Patents Aren’t Products, Thankfully 

There are a couple of doozies floating around today. The first is a radically different Apple Watch, as reported by MacRumors:

In one application, embodiments of the invention describe a wearable electronic device, such as a smartwatch, including a flexible display panel and flexible display module. In this manner, the display area of the smartwatch is not limited to a rigid watch face area. In an embodiment, a smartwatch includes a flexible display panel that is integrated into a flexible watch band. Accordingly, curvature of the flexible display panel in both the watch face area and band may be adjusted to conform to the wrist size of the user… the display area of the flexible display panel can cover more available space on the watch face area and band of the smartwatch.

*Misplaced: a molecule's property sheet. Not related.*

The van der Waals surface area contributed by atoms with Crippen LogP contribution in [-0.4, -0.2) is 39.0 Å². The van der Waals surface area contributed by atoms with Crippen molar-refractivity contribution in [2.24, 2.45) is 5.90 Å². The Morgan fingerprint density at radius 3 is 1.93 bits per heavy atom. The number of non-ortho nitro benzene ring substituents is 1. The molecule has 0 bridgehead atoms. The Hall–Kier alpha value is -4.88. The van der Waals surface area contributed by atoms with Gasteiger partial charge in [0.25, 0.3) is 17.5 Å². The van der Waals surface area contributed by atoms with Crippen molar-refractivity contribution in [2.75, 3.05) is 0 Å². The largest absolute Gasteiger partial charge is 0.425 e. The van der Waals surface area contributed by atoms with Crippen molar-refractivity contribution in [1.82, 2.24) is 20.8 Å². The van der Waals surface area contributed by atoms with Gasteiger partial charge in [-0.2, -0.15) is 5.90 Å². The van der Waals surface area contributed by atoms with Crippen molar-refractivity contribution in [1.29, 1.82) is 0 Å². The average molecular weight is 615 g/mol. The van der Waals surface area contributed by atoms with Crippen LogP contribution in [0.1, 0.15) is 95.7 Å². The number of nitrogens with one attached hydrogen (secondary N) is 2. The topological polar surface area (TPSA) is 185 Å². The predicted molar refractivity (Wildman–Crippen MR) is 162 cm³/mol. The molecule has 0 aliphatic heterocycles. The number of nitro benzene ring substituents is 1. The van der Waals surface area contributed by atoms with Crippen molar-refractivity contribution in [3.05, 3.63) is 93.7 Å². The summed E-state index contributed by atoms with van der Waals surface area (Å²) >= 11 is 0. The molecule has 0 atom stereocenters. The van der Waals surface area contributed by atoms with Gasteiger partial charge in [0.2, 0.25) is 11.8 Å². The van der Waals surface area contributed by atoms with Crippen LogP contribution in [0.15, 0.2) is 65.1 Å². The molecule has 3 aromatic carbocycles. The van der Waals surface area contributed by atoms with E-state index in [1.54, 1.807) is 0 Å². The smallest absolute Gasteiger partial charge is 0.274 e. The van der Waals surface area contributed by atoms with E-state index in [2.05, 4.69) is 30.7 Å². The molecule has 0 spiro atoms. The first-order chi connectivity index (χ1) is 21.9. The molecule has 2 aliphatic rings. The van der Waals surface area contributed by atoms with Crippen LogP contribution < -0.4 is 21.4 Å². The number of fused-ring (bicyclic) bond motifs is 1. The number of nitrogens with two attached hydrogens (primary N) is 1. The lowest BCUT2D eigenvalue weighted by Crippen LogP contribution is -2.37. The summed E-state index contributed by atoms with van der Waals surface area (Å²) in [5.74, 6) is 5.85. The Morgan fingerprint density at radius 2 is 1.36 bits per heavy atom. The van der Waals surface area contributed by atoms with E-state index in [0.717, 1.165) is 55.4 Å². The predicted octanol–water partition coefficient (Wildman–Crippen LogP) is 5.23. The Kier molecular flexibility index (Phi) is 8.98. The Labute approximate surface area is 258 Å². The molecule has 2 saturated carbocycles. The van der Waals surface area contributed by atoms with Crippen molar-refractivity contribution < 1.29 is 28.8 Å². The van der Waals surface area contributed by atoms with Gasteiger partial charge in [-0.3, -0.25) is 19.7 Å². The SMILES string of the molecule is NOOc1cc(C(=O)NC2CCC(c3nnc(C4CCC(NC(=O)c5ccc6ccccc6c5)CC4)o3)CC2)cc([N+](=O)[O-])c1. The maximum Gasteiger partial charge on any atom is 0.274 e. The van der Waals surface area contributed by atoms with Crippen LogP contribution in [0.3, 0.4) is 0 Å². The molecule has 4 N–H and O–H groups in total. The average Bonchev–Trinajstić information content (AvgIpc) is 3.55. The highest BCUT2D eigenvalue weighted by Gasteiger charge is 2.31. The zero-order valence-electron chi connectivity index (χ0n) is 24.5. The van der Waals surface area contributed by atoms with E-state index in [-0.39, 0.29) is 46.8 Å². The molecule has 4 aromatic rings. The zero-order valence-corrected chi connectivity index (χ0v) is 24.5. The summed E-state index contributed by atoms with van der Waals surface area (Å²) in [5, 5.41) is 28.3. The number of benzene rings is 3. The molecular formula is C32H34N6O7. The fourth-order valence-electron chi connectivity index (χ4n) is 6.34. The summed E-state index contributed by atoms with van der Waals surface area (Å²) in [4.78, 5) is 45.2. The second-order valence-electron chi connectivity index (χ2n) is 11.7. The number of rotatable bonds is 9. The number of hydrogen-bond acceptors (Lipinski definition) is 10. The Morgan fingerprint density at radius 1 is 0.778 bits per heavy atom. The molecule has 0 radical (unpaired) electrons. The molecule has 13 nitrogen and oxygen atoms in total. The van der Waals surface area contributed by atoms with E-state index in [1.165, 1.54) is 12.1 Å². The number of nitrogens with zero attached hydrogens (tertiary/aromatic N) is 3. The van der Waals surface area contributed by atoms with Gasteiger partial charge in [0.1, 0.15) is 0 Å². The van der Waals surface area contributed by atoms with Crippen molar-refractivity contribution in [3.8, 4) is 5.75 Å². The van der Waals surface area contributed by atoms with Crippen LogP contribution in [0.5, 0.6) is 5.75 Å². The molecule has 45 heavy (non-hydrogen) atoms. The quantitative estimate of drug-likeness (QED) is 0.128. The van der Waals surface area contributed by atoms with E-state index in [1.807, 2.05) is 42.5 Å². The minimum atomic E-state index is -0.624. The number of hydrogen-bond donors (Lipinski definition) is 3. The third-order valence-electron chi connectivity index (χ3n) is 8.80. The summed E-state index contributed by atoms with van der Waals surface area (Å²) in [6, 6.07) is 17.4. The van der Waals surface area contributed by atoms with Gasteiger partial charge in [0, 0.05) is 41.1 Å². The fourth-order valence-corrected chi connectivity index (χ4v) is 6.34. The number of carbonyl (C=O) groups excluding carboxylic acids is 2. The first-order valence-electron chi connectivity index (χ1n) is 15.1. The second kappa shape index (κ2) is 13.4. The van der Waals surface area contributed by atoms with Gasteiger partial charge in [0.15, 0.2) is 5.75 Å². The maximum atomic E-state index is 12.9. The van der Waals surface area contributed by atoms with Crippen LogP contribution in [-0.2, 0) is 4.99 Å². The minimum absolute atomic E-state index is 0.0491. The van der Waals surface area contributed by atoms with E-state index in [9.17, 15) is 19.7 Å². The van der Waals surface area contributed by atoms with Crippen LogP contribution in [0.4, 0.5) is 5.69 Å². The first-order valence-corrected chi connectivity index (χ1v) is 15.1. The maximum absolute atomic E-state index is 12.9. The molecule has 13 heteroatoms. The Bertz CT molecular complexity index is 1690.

And here I thought an Apple fitness tracker with no display was a good idea…

Secondly, there’s the case of the amazing retractable keyboard, as reported by Patently Apple:

Today the U.S. Patent and Trademark Office officially granted Apple 3 MacBook patents. One covers the MacBook keyboard having retractable keys that could further slimline the MacBook when the lid is closed. The second covers a new magnetic system that is designed to put the display into sleep mode when it reaches a certain angle as presented in our cover graphic. The third patent covers new selective keyboard backlighting system allowing users to selectively make certain keys brighter than others which is good for gaming and beyond.

Maybe they should just leave the keyboards alone for a bit.

Of course, Apple — and every other large tech company — patents all sorts of things as a defensive measure, and these ideas probably won’t ever make it into real products. In the cases today, I think I’m fine with that.